Bless This House with Death: Uniforms, Patriots, & False Cognates
What I'm reading right now: Literary Journals Your Future Agent is Reading by Zachary Petit, Writer's Digest * November/December 2009
Stay with me on this one. It will start with baseball but end with logophilia.
Change of Venue
DISCLAIMER: I have no scientific data to support the following claim, but it's kinda fun.
All of my examples are anecdotal. I can't cite the numbers, but it's widely accepted in the sports universe that building a new stadium will generate revenue for your team and somehow imbue the players with talent. Let's take the New York Yankees for example. In 2008 the Yankees played their last season in the house that Ruth built and how did they fare? It was the first season since 1993 that the Yankees failed to make the post season.
In 2009, the NY Yankees moved into their new Yankee stadium
and as I write this, they have a 3-2 game lead on the Angels for the ALCS and the right to play the Phillies in the World Series. All this from a simple change of venue?
How about football? Let's talk New England Patriots
A brief history, beginning with the AFL/NFL merger in 1970, the New England Patriots were largely unremarkable until 1985 when the Pats won the AFC and made it to their first Super Bowl, SB XX; then got smoked by Jim McMahon and the Chicago Bears 46 - 10. Following their loss, the Pats immediately settled into a decade of mediocrity.
After the first uniform/logo change in 1996, the Pats returned to the Super Bowl, SB XXXI, where they posted a better showing, but still lost to Brett Favre and the Green Bay Packers 35 - 21.
The third, and current uniform/logo change, for the 2000-2001 season was only a slight change, but all that was necessary given that the Pats were so near greatness, to catapult Tom Brady and the New England Patriots to their run of Super Bowl titles: 2001, 2003, & 2004.
SIDE NOTE: Interesting that the first Super Bowl victory for the Patriots was the Super Bowl following 9/11 and coinciding with the most recent uniform change.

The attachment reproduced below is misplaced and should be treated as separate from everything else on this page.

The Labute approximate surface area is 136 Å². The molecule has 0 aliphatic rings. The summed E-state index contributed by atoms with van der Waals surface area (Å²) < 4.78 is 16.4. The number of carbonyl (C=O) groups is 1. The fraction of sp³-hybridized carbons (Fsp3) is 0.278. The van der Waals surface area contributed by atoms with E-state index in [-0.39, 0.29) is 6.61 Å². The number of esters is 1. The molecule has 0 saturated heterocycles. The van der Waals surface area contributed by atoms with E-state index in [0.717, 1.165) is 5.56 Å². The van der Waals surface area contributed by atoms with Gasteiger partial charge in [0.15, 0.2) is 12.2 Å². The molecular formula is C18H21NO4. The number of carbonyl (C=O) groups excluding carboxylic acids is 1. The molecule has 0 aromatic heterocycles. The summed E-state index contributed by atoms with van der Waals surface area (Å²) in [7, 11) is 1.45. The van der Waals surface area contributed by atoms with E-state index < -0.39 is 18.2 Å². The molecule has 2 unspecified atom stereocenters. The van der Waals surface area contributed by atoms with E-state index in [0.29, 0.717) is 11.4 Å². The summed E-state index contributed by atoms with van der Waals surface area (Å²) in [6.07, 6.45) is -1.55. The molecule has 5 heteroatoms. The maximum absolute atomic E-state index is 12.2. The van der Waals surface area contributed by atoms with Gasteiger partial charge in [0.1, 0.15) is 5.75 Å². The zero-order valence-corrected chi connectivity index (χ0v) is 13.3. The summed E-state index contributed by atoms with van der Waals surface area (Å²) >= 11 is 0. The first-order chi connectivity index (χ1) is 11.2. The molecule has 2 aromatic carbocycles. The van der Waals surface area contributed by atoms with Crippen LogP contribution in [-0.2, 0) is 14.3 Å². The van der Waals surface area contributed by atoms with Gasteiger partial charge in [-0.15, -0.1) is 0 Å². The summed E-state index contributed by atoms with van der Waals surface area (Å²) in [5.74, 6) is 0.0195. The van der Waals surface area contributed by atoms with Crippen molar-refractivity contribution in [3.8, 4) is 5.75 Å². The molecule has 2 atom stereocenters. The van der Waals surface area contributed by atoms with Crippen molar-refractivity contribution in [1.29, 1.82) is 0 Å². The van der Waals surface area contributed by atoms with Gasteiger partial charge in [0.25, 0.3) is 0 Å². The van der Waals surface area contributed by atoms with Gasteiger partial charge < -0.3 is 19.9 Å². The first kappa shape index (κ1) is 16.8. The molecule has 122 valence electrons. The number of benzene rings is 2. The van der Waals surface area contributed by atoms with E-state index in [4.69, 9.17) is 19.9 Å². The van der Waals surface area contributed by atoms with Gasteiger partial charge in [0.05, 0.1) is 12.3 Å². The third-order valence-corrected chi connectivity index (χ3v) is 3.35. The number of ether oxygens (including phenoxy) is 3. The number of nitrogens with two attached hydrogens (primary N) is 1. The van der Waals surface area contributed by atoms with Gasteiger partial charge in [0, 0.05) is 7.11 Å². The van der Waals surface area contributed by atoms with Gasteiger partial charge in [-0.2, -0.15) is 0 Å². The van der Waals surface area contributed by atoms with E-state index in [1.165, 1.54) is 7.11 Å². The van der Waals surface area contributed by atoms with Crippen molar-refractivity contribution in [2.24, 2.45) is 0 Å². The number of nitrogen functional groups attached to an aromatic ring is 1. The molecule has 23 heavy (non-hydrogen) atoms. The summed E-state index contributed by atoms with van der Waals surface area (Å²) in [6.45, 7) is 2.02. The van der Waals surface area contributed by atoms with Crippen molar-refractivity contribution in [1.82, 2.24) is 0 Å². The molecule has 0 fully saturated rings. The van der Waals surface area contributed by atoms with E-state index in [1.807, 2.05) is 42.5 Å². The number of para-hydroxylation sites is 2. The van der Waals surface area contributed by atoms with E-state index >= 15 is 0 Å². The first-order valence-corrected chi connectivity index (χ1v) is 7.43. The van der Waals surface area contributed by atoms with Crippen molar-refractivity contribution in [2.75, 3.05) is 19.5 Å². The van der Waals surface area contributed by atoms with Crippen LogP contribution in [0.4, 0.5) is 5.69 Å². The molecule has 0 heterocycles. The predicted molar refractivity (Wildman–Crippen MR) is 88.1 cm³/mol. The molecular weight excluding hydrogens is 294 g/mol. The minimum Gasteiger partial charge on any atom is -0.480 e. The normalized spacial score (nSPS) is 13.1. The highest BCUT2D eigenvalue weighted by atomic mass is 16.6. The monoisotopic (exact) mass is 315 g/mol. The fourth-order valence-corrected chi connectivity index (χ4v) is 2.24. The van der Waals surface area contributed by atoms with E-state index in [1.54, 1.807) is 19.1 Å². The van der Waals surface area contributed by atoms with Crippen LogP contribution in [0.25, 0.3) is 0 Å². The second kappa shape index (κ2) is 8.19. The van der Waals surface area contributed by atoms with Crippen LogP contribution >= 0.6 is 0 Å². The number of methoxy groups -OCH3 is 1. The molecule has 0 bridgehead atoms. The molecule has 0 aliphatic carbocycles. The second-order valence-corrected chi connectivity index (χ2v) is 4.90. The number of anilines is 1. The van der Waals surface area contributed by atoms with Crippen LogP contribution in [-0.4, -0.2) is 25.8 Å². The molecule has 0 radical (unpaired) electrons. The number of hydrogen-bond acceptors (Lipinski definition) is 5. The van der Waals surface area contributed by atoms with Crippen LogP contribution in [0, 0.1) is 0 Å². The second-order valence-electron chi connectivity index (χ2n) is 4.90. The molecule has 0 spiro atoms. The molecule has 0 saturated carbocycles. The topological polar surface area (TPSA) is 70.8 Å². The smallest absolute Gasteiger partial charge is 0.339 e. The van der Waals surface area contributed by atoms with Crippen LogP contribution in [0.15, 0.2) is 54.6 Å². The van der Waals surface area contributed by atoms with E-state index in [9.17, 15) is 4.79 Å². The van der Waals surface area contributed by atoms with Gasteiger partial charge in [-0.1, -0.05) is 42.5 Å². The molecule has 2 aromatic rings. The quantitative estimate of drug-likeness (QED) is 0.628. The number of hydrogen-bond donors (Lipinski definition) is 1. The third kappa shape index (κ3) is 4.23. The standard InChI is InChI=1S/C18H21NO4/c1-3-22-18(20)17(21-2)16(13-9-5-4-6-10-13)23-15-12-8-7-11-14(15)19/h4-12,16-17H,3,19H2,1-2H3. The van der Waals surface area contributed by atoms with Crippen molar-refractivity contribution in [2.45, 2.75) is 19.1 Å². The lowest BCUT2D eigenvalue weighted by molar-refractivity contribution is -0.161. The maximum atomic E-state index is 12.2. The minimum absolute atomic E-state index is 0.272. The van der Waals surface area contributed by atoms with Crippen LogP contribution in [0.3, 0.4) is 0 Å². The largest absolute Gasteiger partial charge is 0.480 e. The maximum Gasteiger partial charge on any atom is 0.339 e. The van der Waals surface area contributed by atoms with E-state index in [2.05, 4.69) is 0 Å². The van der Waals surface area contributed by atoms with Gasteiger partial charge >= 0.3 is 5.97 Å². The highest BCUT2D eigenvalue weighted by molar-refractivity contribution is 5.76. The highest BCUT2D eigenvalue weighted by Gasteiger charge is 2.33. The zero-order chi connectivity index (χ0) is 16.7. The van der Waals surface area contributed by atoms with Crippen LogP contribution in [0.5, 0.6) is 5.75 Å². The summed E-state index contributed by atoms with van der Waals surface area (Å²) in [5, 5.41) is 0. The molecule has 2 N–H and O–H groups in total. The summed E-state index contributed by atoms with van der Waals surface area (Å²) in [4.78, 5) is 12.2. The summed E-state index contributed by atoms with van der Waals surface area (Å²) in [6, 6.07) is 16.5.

Notable interest: Which team won
The 2007-2008 season the Patriots flirted with a perfect season, returning to the Super Bowl and losing their one and only game, the Super Bowl, to the New York Giants.
Well, thanks for that stroll down sports lane, but how is this at all related to a love of words? Cognates. (Admitedly, it's a bit of a stretch) In language we have cognates and false cognates. Again, I will turn to Merriam-Webster.com
cog nate: of the same or similar nature : generically alike
For example, let's talk France
Paiement par carte de crédit -- Facturation mensuelle automatique
Payment by credit card -- Monthly automatic billing
Paiement and Payment are cognates. I also find it interesting that monthly and mensuelle are not cognates but their meanings are similar.
As there are cognates there are also false cognates:
Bless and Blesser: The French verb blesser means harm or hurt, a far cry from a blessing. The French verb to bless is actually benir. There's nothing life or death about false cognates, however they can lead to humorous and awkward scenarios. Take the new English speaking missionary struggling to learn the language but wants to participate and connect with a family and offers a pray saying,
"On te demande de blesser ce masion avec la mort." (We ask that ye hurt this house with death.) Instead of:
"On te demande de benir ce masion avec l'amour." (We ask that ye bless this house with love.) A Final Thought
Is a logo/uniform change a cognate or a false cognate? Do clothes make the man? Does a new venue make that much of a difference?
I was thinking about how this might apply to writing. When you've got a piece that you've gone over again and again stick in the drawer for a few weeks, let it sit, then look at it with fresh eyes, like a new uniform on an old body of work. It just may do the trick.
What about a change of venue? Well, sometimes there's nothing better than a different set of eyes to give you a new perspective on a tired piece. Next time I'll talk about those new eyes and how they can effectively help us revise our work.